Last Updated Jan 7, 2010 3:57 PM EST
Insurers' troubles typically start when exposure that was of no concern years ago becomes overwhelming and daunting. That's especially true when no one is minding the store. AIG has had five CEO's in the past four years, all of whom had more on their minds than the multitude of divisions, subsidiaries and units that have all operated almost independently across six continents.
Yesterday two of those exposures came back to haunt the insurer. California Insurance Commissioner Steve Poizner announced that a U.S. Appeals Court upheld an arbitration award requiring U.S. Life Insurance to pay reinsurance of more than $500 million to a bankrupt California workers' compensation insurer. As you might surmise, U.S. Life is an AIG subsidiary.
What's interesting is the somewhat cavalier attitude by AIG that led to this decision. AIG insured the company and then remained in a bad situation while the company was liquidated nearly 10 years ago. Instead of paying off then, AIG chose to play hardball. AIG went to court, claiming that the company failed to disclose pertinent information, thereby violating the terms of its contract.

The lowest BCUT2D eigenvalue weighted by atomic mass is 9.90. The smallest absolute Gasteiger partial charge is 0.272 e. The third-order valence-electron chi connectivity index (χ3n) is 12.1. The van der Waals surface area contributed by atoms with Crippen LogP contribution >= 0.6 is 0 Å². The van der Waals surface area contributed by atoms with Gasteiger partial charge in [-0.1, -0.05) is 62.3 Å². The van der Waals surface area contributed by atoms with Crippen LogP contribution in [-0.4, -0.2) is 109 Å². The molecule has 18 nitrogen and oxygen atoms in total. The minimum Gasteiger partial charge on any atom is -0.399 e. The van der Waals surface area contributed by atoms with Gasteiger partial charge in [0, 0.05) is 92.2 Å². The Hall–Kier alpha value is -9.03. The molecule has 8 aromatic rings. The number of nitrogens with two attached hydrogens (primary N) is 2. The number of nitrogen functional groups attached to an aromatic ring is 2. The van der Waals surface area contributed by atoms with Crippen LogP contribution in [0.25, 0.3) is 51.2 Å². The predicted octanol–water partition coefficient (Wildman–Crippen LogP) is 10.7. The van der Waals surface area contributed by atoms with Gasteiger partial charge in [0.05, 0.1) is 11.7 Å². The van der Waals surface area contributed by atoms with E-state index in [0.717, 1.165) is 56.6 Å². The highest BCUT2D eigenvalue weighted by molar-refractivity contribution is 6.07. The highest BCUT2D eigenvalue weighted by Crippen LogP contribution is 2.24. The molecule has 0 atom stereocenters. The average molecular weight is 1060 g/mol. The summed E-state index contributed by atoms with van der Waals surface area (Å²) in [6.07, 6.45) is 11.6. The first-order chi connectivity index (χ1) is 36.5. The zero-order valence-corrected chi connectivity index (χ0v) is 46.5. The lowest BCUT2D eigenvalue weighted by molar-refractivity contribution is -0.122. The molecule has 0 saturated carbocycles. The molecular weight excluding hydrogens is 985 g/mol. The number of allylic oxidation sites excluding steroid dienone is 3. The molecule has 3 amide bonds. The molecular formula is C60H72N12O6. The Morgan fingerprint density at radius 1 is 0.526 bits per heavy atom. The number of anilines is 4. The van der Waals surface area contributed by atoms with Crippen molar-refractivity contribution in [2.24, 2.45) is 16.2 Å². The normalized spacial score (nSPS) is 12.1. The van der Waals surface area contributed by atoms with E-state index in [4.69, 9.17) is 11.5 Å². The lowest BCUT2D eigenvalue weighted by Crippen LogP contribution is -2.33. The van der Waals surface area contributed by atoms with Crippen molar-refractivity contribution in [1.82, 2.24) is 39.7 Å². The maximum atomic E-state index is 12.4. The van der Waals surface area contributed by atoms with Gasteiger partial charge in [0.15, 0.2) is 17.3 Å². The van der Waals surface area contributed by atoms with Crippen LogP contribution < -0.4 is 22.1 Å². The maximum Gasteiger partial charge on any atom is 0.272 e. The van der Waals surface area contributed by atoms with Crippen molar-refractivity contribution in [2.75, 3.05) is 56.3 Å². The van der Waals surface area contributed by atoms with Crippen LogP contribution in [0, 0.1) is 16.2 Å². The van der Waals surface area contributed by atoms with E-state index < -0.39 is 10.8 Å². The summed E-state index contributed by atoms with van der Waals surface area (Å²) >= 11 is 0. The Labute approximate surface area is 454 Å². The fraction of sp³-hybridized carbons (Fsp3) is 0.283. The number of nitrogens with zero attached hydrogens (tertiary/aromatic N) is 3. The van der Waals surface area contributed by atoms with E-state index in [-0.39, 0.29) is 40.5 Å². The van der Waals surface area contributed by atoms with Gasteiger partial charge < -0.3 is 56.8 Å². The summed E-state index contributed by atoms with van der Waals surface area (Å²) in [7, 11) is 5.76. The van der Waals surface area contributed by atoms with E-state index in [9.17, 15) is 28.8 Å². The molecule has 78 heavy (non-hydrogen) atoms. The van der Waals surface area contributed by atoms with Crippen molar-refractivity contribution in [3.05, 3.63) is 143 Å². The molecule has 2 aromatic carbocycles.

AIG lost in district court and has now lost the appeal. In his press release Poizner says that AIG can appeal again, but the meter keeps running and the interest keeps growing. What once was a $443 million judgment is now $517 million, and climbing. Predictably, AIG had no comment, according to Bloomberg News.
That brings us to the Chinese drywall case, an issue that's been making news as Gulf Coast homes start to smell and fall apart from this inferior product. A trust set up by victims is suing the 14 insurers of a bankrupt home builder who used this defective material for $200 million. Included in the suit are American International Specialty Lines and Lexington, both AIG units. No comment from AIG, according to The Florida Sun-Sentinel.
AIG will probably survive these and the other suits to come. After all, it has deep pockets: the good faith and credit of the U.S. Treasury. But it makes you wonder: how many other unexploded legal landmines are out there?